By DAN GUZEWICH Sentinel staff writer
Fewer jobs, fewer schools, more homes for sale. The obvious signs of population loss that have been evident for 10 years in Oneida County were to be confirmed today by 2010 Census figures.
Official numbers were due later today.
The 2000 Census put the county’s population at 235,469. That last nosecount, from 1990 to 2000, showed a decrease of nearly 6 percent, from 250,836 to 235,469. The county’s all-time high count was 273,037, recorded in the 1970 Census.
Yearly county population estimates provided by the Census Bureau since 2001 have shown a steady drop. The latest estimate was 229,809; it was not based on the 2010 Census, whose results are based on mailed out surveys.
The yearly estimates rely on administrative records such as births, deaths, and domestic and international immigration, and not actual nationwide population surveys like the decennial census.
Thus, it is unlikely the 229,809 figure will be the same as the 2010 Census number — it could be higher or lower.There have been other signs of a likely population loss.
A Cornell University Program on Applied Demographics study projected drastic a population loss over the next quarter century for Oneida County.
According to this study, the county could lose some 42,500 residents between 2010 and 2035. That would amount to more than entire population of the City of Rome.
The U.S. Census counts heads across in the nation every 10 years. In December, President Barack Obama announced the 2010 total population for the nation was 308,745,538. At the same time Census Bureau reported New York’s population grew slightly in the last decade to 19.4 million. Today’s local numbers will likely show most of the growth occurred in the New York City area over the past decade with population losses in some upstate areas, like Oneida County.
Today’s release of the local data, the first to be provided from the 2010 count, will ignite changes to legislative boundaries in the county, the state and in New York’s U.S. House of Representatives districts. States are required to redraw congressional and legislative districts after every federal census so that they are roughly equal in population. Counties do likewise for their legislatures.
Redistricting in Oneida County will be especially complicated this time around by a near-certain proposal coming from a county committee to shrink the size of the board. The size of the reduction, probably in the range of six to eight from the current 29, depends, in part, on the new population number. The number 29 was determined after the 1990 Census.
New York’s current 29-member House delegation will drop from 29 to 27, its lowest level since 1823.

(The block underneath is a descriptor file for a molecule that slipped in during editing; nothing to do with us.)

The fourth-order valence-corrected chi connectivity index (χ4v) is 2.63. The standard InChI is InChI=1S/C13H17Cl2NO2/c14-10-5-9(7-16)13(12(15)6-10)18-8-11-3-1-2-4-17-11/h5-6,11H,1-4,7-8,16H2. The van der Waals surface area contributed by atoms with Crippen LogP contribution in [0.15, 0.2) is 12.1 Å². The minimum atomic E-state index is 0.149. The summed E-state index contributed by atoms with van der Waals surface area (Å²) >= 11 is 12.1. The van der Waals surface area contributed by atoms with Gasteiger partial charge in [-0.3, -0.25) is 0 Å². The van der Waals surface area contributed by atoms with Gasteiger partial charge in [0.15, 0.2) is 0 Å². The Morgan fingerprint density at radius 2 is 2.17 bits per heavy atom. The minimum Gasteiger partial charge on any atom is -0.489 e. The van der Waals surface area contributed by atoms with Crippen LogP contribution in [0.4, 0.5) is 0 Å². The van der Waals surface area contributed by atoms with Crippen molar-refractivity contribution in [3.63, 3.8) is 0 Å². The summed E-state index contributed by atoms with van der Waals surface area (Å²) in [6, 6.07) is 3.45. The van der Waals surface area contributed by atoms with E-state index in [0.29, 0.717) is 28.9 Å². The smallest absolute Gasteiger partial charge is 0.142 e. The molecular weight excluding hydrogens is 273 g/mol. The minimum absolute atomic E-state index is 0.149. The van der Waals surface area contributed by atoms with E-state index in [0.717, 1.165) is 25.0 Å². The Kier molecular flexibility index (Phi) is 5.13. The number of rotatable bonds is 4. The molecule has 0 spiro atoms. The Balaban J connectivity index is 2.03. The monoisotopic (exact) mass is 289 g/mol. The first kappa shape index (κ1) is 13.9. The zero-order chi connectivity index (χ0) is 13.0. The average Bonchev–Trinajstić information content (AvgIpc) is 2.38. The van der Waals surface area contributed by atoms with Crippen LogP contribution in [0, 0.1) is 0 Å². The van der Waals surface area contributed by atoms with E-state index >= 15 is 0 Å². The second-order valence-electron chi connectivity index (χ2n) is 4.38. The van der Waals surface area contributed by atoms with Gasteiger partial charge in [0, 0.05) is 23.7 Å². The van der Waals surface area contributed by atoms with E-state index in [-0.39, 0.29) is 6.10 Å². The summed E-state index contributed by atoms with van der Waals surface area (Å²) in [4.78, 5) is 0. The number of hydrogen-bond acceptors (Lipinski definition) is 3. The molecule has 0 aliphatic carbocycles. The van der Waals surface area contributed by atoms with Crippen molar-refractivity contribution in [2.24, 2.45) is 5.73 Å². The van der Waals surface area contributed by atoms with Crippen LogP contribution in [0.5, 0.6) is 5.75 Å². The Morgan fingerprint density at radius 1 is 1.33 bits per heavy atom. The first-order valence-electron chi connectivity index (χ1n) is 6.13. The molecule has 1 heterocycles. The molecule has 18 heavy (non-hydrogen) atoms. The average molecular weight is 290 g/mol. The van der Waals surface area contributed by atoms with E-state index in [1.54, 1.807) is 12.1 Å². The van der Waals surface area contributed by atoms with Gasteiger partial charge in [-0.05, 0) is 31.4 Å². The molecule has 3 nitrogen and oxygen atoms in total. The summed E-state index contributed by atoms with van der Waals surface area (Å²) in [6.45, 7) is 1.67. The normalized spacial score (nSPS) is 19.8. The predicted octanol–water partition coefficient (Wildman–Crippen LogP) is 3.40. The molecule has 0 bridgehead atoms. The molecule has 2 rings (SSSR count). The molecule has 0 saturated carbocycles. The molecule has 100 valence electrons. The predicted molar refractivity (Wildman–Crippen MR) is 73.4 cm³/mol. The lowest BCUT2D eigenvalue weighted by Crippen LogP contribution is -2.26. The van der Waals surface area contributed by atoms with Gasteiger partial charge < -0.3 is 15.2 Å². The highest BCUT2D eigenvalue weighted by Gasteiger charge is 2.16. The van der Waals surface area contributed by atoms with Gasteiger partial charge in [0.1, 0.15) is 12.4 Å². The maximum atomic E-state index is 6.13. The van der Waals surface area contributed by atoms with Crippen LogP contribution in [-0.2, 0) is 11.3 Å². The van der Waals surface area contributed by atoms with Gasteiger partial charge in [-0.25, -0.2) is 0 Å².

Redistricting is the once-a-decade process that redraws legislative boundaries to account for population shifts based on the decennial census
The Census numbers also matter when it comes to population-based allocations from the federal government to local governments: the greater the number of residents, the more money received.
While officials were awaiting the release of the population figures, there were some encouraging signs too. A total of 56 new citizens representing 20 countries were welcomed this morning as federal District Court Judge David N. Hurd presided over a naturalization ceremony in Utica. The new citizens hailed from such places as Bosnia-Herzegovina, Dominican Republic, India, Jordan, Mexico, Pakistan, Poland, Russia and Vietnam.
Elsewhere in the county, new citizens were being born in at least one hospital. There were three births this morning at Faxton- St. Luke’s Healthcare in New Hartford with two more mothers-to-be admitted to the maternity unit. No births reported this morning at Rome Memorial Hospital, where there were 15 births earlier this week.
The new citizens and their country of origin were:
Anwar Deng Manyan Agok, Sudan; Maria Elena Albarran DeGibson (Maria Elena Gibson), Mexico; Muhammad Ali, Pakistan; Ted Ankomahene Asare, Ghana.
Ravinderjit Kaur Badhan, India; Muhamed Bricic, Bosnia-Herzegovina; Anna Aleksandrovna Demko (Anna Alexandria Demko), Russia; Thu Thi Duong, Vietnam; Dah Eh (Mary Ju), Burma.
Also, Mirzeta Fetibegovic, Bosnia-Herzegovina; Yelena Fletcher, Russia; Rosa Argentina Gutierrez DeVasquez, Dominican Republic; Thuyen Thi Ha, Vietnam; Huse Hasic, Bosnia-Herzegovina; Remelyn Delacruz Hughes Ducut, Philippines.
Sahro Ahmedey Jeilani, Somalia Abdullahi Abdurahim Jibril, Somalia; Mariya Kichuk, Ukraine; Vasiliy Kichuk, Ukraine; Tejahn Kweh, Liberia; Vasily Misyukovets, Belarus; Asmira Mustafic, Bosnia-Herzegovina.
Dam Thanh Nguyen, Vietnam; Maria Niemiec, Poland; Michal Roman Niemiec, Poland; Roman Jozef Niemiec, Poland; Vera Nikitina, Russia; Narin Nuth, Cambodia.
Fahrudin Omerovic, Bosnia-Herzegovina; Mariya Ostapuk, Belarus; Percy Owooh, Ghana; Dinka Palic, Bosnia-Herzegovina; Melvedina Palic, Bosnia-Herzegovina; Rasid Palic, Bosnia-Herzegovina; Galina Polyukhovich, Belarus; Ladda Pradichith (Nitchada Pradichith), Thailand.
Also, Adis Adil Redzic, Bosnia-Herzegovina; Adnan Redzic, Bosnia-Herzegovina; Nahda Redzic, Bosnia-Herzegovina; Framilly Martina Reinoso Baez, Dominican Republic; Elvedin Sakanovic, Bosnia-Herzegovina; Paru Mukesh Shah, India; Fatima Abdallah Ahmad Shehadeh, Jordan; Sergei Shilo, Belarus; Vera Shilo, Ukraine; Irina Shubich, Belarus; Aliaksandr Shylavets, Belarus; Arkadiy Sidorevich, Belarus; Sergey Sidorevich, Belarus; Tatyana Sidorevich, Belarus; Mikhail Vasilyevich Skorobogach, Ukraine; Alma Sljivo, Bosnia-Herzegovina.
Mamadou Toure, Guinea; Irena Mariola
Wozna (Irena Mariola Wozny), Poland; Aldin Zukic, Bosnia-Herzegovina; Bahrija Zukic, Bosnia-Herzegovina.